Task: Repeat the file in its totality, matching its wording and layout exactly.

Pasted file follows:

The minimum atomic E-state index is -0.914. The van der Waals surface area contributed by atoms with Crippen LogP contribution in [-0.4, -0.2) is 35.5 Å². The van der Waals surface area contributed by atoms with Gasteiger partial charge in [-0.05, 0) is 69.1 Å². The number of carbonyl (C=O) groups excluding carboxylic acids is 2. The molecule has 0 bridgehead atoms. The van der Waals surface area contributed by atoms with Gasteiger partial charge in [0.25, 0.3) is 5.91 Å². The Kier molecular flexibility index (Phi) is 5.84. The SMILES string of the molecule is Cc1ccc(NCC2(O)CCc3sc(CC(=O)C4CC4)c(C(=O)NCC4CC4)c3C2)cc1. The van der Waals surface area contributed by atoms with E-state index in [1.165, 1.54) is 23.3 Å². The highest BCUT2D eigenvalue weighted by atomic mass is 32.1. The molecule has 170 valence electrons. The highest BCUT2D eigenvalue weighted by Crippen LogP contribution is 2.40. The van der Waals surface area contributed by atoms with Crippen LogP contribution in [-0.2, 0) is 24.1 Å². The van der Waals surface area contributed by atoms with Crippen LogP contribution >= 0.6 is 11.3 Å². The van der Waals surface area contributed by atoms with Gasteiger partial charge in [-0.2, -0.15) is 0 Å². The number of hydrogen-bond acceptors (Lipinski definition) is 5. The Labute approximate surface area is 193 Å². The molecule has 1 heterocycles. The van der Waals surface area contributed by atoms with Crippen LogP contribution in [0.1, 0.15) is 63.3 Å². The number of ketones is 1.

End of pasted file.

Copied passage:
The minimum atomic E-state index is -0.914. The van der Waals surface area contributed by atoms with Crippen LogP contribution in [-0.4, -0.2) is 35.5 Å². The van der Waals surface area contributed by atoms with Gasteiger partial charge in [-0.05, 0) is 69.1 Å². The number of carbonyl (C=O) groups excluding carboxylic acids is 2. The molecule has 0 bridgehead atoms. The van der Waals surface area contributed by atoms with Gasteiger partial charge in [0.25, 0.3) is 5.91 Å². The Kier molecular flexibility index (Phi) is 5.84. The SMILES string of the molecule is Cc1ccc(NCC2(O)CCc3sc(CC(=O)C4CC4)c(C(=O)NCC4CC4)c3C2)cc1. The van der Waals surface area contributed by atoms with E-state index in [1.165, 1.54) is 23.3 Å². The highest BCUT2D eigenvalue weighted by atomic mass is 32.1. The molecule has 170 valence electrons. The highest BCUT2D eigenvalue weighted by Crippen LogP contribution is 2.40. The van der Waals surface area contributed by atoms with Crippen LogP contribution in [-0.2, 0) is 24.1 Å². The van der Waals surface area contributed by atoms with Crippen LogP contribution >= 0.6 is 11.3 Å². The van der Waals surface area contributed by atoms with Gasteiger partial charge in [-0.2, -0.15) is 0 Å². The number of hydrogen-bond acceptors (Lipinski definition) is 5. The Labute approximate surface area is 193 Å². The molecule has 1 heterocycles. The van der Waals surface area contributed by atoms with Crippen LogP contribution in [0.1, 0.15) is 63.3 Å². The number of ketones is 1.